The Edinbugh-van den Hauwe 2 and 3 double-act was back for one final encore but it didn’t last too long. Austin was available again for the game at Wimbledon on October 25 and replaced van den Hauwe at number 3. After six games in the ‘wrong’ numbers, Edinburgh and Austin swapped for the Nottingham Forest clash on December 2 and retained the conventional number for the rest of the season.

When squad numbers kicked in the following year, the club were forced to put a halt to any nonsense and Austin was given 2 with Edinburgh 3. However, it wouldn’t be until the FA Cup game against Peterborough United in January that they would appear together.

Spurs began the season with Sol Campbell at left-back, wearing the number 23 with which he would become familiar:

Then, when Edinburgh did get back in the team, Austin had been displaced by David Kerslake, who had joined from Swindon Town.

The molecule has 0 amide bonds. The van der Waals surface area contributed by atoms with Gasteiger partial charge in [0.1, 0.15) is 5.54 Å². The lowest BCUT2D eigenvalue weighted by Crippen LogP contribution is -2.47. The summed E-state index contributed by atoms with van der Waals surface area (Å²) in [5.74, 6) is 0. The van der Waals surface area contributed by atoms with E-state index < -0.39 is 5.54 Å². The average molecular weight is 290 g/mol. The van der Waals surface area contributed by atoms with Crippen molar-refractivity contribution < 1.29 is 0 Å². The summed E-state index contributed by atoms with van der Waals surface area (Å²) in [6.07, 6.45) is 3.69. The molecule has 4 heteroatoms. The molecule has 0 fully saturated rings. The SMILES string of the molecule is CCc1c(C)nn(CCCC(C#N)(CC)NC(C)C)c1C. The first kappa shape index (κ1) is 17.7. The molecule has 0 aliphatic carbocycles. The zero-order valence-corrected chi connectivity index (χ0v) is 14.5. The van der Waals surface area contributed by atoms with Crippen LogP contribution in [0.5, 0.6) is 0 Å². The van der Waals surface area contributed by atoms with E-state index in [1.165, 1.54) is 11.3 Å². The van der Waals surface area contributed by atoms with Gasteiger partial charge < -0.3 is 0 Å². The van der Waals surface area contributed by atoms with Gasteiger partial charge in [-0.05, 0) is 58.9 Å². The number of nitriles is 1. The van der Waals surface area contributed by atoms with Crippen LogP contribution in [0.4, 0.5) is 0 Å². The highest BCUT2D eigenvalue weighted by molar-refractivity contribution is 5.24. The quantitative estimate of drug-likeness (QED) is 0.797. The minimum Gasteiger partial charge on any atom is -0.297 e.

For the Peterborough tie, number 14 Steve Sedgley partnered Colin Calderwood – another signing from Swindon – at centre-back. Mabbutt had regained 6 in the wake of Ruddock’s move to Liverpool (where he wore 25, supposedly in honour of his £2.5m fee).

While writing this article, I reminisced about my days as a 17 year-old who had just broken into the local men’s team as a left-back. The right-back was some old boy who had been playing in the side for aeons and would unfailingly wear number 2.

To get under his skin, I would arrive in the dressing room early and nab that shirt for myself, leaving him with little choice but to sport 3. It must have worked out for our very own ‘Pat/Dean’ though, as, possibly fired by the young upstart having snatched his shirt, the opposition generally found themselves bearing the brunt of his ire. Come to think of it, I’m amazed I got away with it in the first place, or had even had the audacity to pull off such a stunt.